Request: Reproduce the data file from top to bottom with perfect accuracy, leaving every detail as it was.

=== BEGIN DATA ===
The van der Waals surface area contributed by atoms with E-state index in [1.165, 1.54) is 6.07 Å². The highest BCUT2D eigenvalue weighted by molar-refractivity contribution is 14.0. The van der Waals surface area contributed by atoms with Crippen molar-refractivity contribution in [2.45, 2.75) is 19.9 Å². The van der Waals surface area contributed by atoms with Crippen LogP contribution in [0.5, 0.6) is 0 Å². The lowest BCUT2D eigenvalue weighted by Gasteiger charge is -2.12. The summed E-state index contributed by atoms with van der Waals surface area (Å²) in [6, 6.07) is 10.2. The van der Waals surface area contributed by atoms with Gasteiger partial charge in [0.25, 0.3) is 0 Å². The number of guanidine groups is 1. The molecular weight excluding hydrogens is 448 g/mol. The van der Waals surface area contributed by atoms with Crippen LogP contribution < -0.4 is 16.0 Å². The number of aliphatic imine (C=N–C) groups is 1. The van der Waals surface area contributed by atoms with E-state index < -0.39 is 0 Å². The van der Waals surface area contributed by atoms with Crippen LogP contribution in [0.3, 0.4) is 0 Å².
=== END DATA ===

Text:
The van der Waals surface area contributed by atoms with E-state index in [1.165, 1.54) is 6.07 Å². The highest BCUT2D eigenvalue weighted by molar-refractivity contribution is 14.0. The van der Waals surface area contributed by atoms with Crippen molar-refractivity contribution in [2.45, 2.75) is 19.9 Å². The van der Waals surface area contributed by atoms with Crippen LogP contribution in [0.5, 0.6) is 0 Å². The lowest BCUT2D eigenvalue weighted by Gasteiger charge is -2.12. The summed E-state index contributed by atoms with van der Waals surface area (Å²) in [6, 6.07) is 10.2. The van der Waals surface area contributed by atoms with Gasteiger partial charge in [0.25, 0.3) is 0 Å². The number of guanidine groups is 1. The molecular weight excluding hydrogens is 448 g/mol. The van der Waals surface area contributed by atoms with Crippen LogP contribution < -0.4 is 16.0 Å². The number of aliphatic imine (C=N–C) groups is 1. The van der Waals surface area contributed by atoms with E-state index < -0.39 is 0 Å². The van der Waals surface area contributed by atoms with Crippen LogP contribution in [0.3, 0.4) is 0 Å².